Will Tesco PLC’s £4.2bn Sale Be Enough To Secure Its Balance Sheet?

Struggling retail giant Tesco (LSE: TSCO) has been in negotiations to sell off parts of its international retail empire for almost a year now. Today, the company named a consortium led by South Korean private equity firm MBK Partners as the preferred bidder for its business in the country.

Tesco’s South Korean arm was considered to be one of the retail giant most attractive assets several years ago. However, a brutal price war within the South Korean retail market, along with the introduction of draconian government regulations designed to protect smaller stores have hit sales.  

It’s believed that MBK Partners is offering $6.4bn for Tesco’s Korean business, approximately £4.2bn at current exchange rates. What’s more, according to certain reports, Tesco is set to receive a $844m (£549m) dividend from its Korean business before the sale completes. 

Multiple sales

Tesco is in the process at least three parts of its global business, including the South Korean arm, data analysis business Dunnhumby, and Tesco Mobile. These sales are intended to relieve pressure on Tesco’s balance sheet. The group reported adjusted net debt of £8.5bn at the beginning of this year. 

And so far, things seem to be going to plan. If Tesco receives £4.8bn from the sale of its South Korean business, the group will be able to reduce net debt by more than 50%. Moreover, Tesco’s management believes that the sale of Dunnhumby could raise as much as £1bn although it’s believed bidders are preparing offers of about £700m or less. Still, an additional £700m will help reduce Tesco’s net debt further.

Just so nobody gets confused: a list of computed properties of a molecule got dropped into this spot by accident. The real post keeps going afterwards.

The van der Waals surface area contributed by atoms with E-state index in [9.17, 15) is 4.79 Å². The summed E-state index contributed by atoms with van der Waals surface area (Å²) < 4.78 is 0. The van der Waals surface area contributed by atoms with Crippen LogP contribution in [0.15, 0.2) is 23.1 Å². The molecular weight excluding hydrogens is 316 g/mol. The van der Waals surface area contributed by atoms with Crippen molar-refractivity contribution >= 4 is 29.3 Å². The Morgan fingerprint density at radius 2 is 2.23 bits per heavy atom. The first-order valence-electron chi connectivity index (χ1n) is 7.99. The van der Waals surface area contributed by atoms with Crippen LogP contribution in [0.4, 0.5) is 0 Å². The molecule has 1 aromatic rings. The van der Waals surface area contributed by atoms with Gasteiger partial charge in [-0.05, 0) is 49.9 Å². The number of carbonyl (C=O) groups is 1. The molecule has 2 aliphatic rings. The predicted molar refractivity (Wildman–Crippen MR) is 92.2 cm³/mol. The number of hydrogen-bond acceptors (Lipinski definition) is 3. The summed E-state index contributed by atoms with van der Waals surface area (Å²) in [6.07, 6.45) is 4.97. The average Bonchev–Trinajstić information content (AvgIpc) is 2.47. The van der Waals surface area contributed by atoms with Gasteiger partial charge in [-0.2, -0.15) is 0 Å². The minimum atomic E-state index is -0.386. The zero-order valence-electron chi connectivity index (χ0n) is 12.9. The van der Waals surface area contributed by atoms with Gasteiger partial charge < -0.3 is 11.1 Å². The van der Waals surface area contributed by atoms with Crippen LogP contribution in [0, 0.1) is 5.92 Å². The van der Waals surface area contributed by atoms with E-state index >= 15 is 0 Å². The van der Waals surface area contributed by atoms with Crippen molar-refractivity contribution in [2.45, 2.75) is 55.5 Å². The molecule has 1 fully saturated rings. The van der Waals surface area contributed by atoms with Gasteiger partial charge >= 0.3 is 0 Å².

If everything goes to plan, in the best-case scenario Tesco’s adjusted net debt could fall by 65% to £3bn when both of these sales are complete. 

Waiting for an update

Tesco should be able to update the market further on the asset sales at some point during the next week or two. Final bids for the Asian business were due on Monday, and the final bids for Dunnhumby are due in a few weeks. 

Unfortunately, if everything doesn’t go to plan, and Tesco receives less from the sale of assets than initially expected, the group could be forced to conduct a rights issue.

According to credit ratings agency  Moody’s, Tesco needs to find £5bn to relieve the pressure on its overstretched balance sheet. Initial figures suggest that the sale of Tesco’s South Korean business, Dunnhumby and Tesco Mobile could raise enough to meet this target, although until the final bids are announced, it’s not possible to say for sure if this will be the case. 

But all in all, it’s clear that Tesco’s outlook is improving gradually. While the group’s sales may still be falling, Tesco has made real progress restructuring its operations and selling off non-core high-cost assets such as its troubled digital entertainment business Blinkbox, as well as its fleet of private jets. Additional asset sales will strengthen the company’s balance sheet further. 

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Rupert Hargreaves owns shares of Tesco. The Motley Fool UK has no position in any of the shares mentioned. We Fools don't all hold the same opinions, but we all believe that considering a diverse range of insights makes us better investors.